Stem cells and cancer drug discovery

2 Feb 2010

Stem cells are defined as those "generalist" cells that are uniquely capable both of self-replicating through mitotic division and of differentiating into a wide variety of functional cell types, and thus they share some of the key characteristics of tumour cells. Thus, almost self-evidently, cancer can be thought of a stem cell disease. Yet the media focus of the undoubted medical potential of stem cells tends to focus on other applications, particularly on degenerative disease, and on "blue skies" approaches that are unlikely to bear practical fruit for decades. However, a recent meeting focused on stem cells in drug discovery highlighted a number of applications of these of immediate interest to the cancer research community. This meeting, held under the auspices of the UK’s Biochemical Society, took place at GlaxoSmithKline’s impressive research headquarters in Stevenage, UK. It was extremely popular; there were a number of overseas delegates and the pharmaceutical industry was particularly well represented.

Conference delegates discussed a wide range of issues concerning stem cell research and its applications. Although only one paper – an elegant study of the use of glioblastoma stem cells to screen for drugs against this disease – was specific to cancer, two more general issues that were discussed extensively have direct applications to oncology. These were the use of stem cells in in vitro assays for drug toxicity and the development of three-dimensional tissue culture systems.

Several speakers highlighted the often quoted difficulties faced by the pharmaceutical industry with blockbuster drugs coming off patent and few in the pipelines to replace them. Despite record investment, the hope (some would say hype) offered by the Human Genome Project and allied efforts, and a few notable successes such as kinase inhibitors, the number of new drug registrations is declining and the percentage of failures in late clinical trials is increasing. Toxicity, particularly cardiotoxicity and hepatotoxicity, must bear a large part of the blame for these failures. This is, of course, not a new problem in drug discovery; a useful discussion session led by a panel of industry experts tackled the question of how stem cell research could lead to new solutions to this and other "old problems". Panellists and audience members discussed how cultures derived from either human embryonic or induced pluripotent (adult) stem cells would be expected to be more relevant and reproducible, and therefore safer, than the cell cultures currently used for testing a wide range of drugs. One panellist, Julie Holder from hosts GlaxoSmithKline, stressed the potential for stem cell cultures to aid the "three R’s": replacing, refining and reducing the use of animals in drug screening.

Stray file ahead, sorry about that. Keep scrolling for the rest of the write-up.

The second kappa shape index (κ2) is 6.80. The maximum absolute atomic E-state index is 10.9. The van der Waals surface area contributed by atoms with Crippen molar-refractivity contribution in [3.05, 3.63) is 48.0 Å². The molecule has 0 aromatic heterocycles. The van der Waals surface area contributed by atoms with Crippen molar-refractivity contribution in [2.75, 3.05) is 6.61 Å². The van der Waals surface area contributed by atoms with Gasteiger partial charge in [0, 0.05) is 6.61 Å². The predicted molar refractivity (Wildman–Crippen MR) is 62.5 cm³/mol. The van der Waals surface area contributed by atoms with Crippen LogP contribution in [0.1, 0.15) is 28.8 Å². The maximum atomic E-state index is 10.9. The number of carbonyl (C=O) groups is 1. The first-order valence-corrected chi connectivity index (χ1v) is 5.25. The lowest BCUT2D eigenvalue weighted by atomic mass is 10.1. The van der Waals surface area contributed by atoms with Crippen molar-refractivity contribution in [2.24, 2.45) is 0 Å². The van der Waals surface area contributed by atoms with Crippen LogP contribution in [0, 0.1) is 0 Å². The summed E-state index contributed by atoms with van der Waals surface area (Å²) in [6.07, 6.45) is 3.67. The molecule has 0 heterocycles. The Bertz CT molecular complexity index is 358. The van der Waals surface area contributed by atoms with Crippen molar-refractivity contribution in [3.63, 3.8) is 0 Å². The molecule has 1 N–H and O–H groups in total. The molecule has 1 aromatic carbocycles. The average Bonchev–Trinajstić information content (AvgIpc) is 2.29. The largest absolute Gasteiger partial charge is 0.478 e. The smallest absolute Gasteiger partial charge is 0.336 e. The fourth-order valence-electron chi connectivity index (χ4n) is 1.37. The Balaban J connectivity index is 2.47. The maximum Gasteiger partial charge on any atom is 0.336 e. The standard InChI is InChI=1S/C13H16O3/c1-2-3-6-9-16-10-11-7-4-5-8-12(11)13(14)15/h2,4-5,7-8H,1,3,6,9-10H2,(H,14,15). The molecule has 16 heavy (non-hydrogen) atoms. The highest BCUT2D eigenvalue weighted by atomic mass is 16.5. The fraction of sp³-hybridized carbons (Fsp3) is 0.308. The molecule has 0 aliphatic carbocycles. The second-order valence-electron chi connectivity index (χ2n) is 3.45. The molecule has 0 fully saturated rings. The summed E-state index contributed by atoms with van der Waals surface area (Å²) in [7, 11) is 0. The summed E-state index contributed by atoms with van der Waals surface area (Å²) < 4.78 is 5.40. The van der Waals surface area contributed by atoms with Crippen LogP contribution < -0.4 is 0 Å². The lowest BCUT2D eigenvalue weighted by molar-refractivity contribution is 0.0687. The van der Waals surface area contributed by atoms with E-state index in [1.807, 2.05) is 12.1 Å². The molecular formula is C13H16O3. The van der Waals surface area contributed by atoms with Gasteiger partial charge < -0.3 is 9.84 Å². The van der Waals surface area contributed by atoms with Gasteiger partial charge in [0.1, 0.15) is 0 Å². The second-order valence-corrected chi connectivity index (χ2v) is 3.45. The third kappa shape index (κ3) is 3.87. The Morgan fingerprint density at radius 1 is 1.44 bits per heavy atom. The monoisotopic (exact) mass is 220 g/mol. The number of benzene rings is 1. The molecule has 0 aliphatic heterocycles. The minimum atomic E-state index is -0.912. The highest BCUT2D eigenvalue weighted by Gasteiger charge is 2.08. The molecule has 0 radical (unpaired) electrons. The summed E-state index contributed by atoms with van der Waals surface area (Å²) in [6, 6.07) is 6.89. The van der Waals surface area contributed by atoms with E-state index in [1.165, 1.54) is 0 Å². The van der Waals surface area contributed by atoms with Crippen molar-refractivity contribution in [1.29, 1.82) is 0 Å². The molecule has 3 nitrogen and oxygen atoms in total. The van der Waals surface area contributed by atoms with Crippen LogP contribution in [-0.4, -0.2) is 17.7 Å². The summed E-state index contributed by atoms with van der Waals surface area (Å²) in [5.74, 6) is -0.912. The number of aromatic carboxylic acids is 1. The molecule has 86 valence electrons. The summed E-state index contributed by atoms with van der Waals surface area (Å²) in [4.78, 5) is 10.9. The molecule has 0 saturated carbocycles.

Frank Bonner, chief executive of the public-private collaboration Stem Cells for Safer Medicine (SC4SM) described how this was enabling the creation of stable, homogenous populations of cardiomyocytes and hepatocytes from human stem cells for use in early predictive toxicity screens. Several academic speakers, including David Hay from the MRC Centre for Regenerative Medicine in Edinburgh, and Chris Denning from the University of Nottingham made reference to the value of this work.

Two speakers – Lars Sundstrom, from the University of Bristol and spinout company Capsant Ltd., and Dan Maltman from Durham University and spinout Reinnervate Ltd – described developments in cell culture technology in which cells grow, not on flat plates, but on three-dimensional "scaffolds". The additional interactions that arise between cells cultured in three dimensions allow them to differentiate further and develop a wider range of "normal" cell functions. Reinnervate’s porous polystyrene scaffold material, Alvetex™, allows hepatocytes to form characteristic liver structures such as microvilli and tight junctions, and to show enhanced metabolic activity when compared to standard liver cell cultures. This approach may have particular application to screening drugs against cancer, as Sundstrom explains: "Tumour cells cultured in three-dimensional systems or 'micro-tumours' behave differently and more typically of the in vivo environment than they do in standard tissue cultures, so they are more realistic models".

Davide Danovi, who works with keynote speaker Austin Smith at the Wellcome Trust Centre for Stem Cell Research at the University of Cambridge, UK, presented an elegant study of the use of stem cells from glioblastoma in screening. Glioblastoma – the most common and most devastating form of adult brain tumour – is inadequately modelled by current cell lines, as these do not include the small percentage of proliferating tumour cells, termed Glioma Neural Stem Cells (GNS), which are now known to be responsible for maintaining the tumour cell mass. Danovi and his co-workers have developed a live image-based system of screening drugs against GNS cells cultured from patients with tumours with different genetic profiles1. These were tested with libraries of drugs in clinical use and new chemical entities (NCEs) and with a panel of kinase inhibitors, and compounds active against all tumour lines and against a subset were identified.

Paul Duffy from AstraZeneca, a member of the discussion panel, is unlikely to be the only participant to identify this targeting of cancer stem cells (or tumour progenitor cells) as the topic within stem cell biology of most pressing importance in oncology. It is, however, by no means the only relevant topic in this area, as the breadth of innovative work presented at this one meeting showed.


1. S.M Pollard, et al: Glioma stem cell lines expanded in adherent culture have tumor-specific phenotypes and are suitable for chemical and genetic screens. Cell Stem Cell 4(6), 568-80 (2009)